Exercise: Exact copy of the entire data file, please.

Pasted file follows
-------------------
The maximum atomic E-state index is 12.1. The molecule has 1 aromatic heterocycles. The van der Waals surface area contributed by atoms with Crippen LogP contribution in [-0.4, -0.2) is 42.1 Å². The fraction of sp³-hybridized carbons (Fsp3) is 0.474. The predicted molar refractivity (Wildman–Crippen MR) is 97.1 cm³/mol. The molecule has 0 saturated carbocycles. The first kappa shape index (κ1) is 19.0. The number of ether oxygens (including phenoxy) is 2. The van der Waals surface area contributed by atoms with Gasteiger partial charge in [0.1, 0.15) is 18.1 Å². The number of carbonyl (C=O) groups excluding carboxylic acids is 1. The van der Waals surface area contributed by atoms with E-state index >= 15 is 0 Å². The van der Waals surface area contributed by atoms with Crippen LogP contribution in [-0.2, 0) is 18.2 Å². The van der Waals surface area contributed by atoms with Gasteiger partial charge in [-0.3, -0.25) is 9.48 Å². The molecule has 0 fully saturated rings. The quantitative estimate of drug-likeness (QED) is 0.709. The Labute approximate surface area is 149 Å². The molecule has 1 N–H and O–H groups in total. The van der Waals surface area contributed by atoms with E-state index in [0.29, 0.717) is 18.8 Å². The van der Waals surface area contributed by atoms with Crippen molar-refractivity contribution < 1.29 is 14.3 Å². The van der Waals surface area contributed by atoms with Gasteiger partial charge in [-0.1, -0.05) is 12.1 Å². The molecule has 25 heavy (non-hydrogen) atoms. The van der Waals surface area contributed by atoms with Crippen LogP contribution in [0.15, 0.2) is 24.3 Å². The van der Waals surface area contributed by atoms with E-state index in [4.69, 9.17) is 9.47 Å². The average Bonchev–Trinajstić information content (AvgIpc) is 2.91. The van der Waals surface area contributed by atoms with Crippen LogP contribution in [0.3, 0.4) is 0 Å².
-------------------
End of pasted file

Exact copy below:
The maximum atomic E-state index is 12.1. The molecule has 1 aromatic heterocycles. The van der Waals surface area contributed by atoms with Crippen LogP contribution in [-0.4, -0.2) is 42.1 Å². The fraction of sp³-hybridized carbons (Fsp3) is 0.474. The predicted molar refractivity (Wildman–Crippen MR) is 97.1 cm³/mol. The molecule has 0 saturated carbocycles. The first kappa shape index (κ1) is 19.0. The number of ether oxygens (including phenoxy) is 2. The van der Waals surface area contributed by atoms with Gasteiger partial charge in [0.1, 0.15) is 18.1 Å². The number of carbonyl (C=O) groups excluding carboxylic acids is 1. The van der Waals surface area contributed by atoms with E-state index >= 15 is 0 Å². The van der Waals surface area contributed by atoms with Crippen LogP contribution in [-0.2, 0) is 18.2 Å². The van der Waals surface area contributed by atoms with Gasteiger partial charge in [-0.3, -0.25) is 9.48 Å². The molecule has 0 fully saturated rings. The quantitative estimate of drug-likeness (QED) is 0.709. The Labute approximate surface area is 149 Å². The molecule has 1 N–H and O–H groups in total. The van der Waals surface area contributed by atoms with E-state index in [0.29, 0.717) is 18.8 Å². The van der Waals surface area contributed by atoms with Crippen molar-refractivity contribution < 1.29 is 14.3 Å². The van der Waals surface area contributed by atoms with Gasteiger partial charge in [-0.1, -0.05) is 12.1 Å². The molecule has 25 heavy (non-hydrogen) atoms. The van der Waals surface area contributed by atoms with Crippen LogP contribution in [0.15, 0.2) is 24.3 Å². The van der Waals surface area contributed by atoms with E-state index in [4.69, 9.17) is 9.47 Å². The average Bonchev–Trinajstić information content (AvgIpc) is 2.91. The van der Waals surface area contributed by atoms with Crippen LogP contribution in [0.3, 0.4) is 0 Å².